The expert [CD] recounted what [he/she] had been told by [the accused and/or members of [his/her] family] and that formed part of the history on which [the person] relied to form [his/her] opinion. That is why that material was admitted despite the fact that it was hearsay evidence, that is, evidence of statements made outside the courtroom by persons not called as witnesses before you. However, that material is evidence before you and you are entitled to rely on it, not merely as statements made to the expert and upon which to evaluate [his/her] opinion, but also as evidence of the truth of the facts contained in those statements. However, I warn you that as those statements are hearsay they may be unreliable. The person or persons making those statements did not give evidence before you and, therefore, could not be tested by cross-examination [give other reasons for the possible unreliability of the statements depending upon the facts and circumstances of the particular case].]
In Al-Salmani v R  NSWCCA 83 at – it was held that it will be a rare case where responsive answers by an expert to a cross-examiner’s questions would be objectionable, and it is incumbent on counsel to raise any objections to an expert straying from their expertise at the trial. This is because cross examining counsel can confine questioning to the field of the witness’s expertise and choosing to go beyond that field is a forensic choice which necessarily implies an acceptance the expert is capable of answering the questions within the expert’s field of expertise.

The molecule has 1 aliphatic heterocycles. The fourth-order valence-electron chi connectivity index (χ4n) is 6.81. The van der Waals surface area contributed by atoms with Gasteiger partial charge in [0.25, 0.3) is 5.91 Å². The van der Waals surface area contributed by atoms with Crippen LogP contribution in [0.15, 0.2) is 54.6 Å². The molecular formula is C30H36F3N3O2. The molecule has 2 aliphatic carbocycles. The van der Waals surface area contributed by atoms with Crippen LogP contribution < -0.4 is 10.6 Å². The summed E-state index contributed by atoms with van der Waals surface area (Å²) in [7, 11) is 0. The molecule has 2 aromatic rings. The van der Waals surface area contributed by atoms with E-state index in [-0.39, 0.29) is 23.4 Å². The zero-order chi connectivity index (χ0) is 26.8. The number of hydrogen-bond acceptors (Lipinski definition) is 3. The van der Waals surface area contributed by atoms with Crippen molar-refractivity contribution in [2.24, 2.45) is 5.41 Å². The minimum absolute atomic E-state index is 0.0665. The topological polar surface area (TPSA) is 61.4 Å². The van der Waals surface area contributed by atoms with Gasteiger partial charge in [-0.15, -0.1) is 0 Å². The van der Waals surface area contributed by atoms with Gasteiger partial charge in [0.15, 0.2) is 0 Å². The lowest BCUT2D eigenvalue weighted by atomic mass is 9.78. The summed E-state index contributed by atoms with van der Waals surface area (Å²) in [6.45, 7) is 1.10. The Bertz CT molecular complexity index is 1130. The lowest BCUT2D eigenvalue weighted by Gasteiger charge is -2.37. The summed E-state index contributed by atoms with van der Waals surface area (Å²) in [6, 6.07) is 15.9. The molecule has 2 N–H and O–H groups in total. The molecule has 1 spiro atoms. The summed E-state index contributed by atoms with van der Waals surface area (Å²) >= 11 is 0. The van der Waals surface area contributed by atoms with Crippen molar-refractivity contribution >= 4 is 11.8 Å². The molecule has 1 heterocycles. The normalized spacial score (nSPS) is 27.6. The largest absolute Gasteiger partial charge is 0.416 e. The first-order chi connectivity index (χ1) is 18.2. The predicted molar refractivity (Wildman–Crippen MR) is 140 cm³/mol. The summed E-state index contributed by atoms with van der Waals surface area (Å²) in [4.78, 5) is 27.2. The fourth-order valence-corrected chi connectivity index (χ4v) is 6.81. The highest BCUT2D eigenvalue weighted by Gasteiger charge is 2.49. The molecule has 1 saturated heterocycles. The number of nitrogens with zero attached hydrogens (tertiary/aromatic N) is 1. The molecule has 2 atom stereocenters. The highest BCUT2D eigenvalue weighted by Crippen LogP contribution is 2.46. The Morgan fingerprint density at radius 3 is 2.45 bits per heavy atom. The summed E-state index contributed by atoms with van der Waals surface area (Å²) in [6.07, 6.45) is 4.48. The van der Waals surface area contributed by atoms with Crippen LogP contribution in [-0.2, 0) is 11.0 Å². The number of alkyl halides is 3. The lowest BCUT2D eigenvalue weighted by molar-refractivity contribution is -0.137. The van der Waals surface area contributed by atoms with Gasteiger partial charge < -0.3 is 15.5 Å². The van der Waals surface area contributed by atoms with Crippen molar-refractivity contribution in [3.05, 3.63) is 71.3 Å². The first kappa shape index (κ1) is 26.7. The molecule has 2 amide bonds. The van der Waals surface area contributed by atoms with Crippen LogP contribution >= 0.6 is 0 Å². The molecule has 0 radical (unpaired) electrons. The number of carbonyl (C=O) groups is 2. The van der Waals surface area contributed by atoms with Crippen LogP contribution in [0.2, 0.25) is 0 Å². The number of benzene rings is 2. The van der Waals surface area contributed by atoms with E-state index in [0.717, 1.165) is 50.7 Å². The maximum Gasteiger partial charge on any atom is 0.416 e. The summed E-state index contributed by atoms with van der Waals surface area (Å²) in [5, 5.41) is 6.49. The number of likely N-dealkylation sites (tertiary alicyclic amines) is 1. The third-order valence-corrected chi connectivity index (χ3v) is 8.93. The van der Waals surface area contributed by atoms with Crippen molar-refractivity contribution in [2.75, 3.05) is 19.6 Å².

In Dirani v R  NSWCCA 202, it was held that while a police expert witness could give evidence of surveillance techniques generally, his mere descriptions of the accused’s behaviour depicted in video recordings and his speculation as to what it meant was not based on any identified expertise and hence was inadmissible: –. At –, the court distinguished Kingswell v R (unrep, 2/9/98, NSWCCA), in which an expert police witness gave permissible evidence of an accused’s behaviour by describing the features that gave rise to the opinion.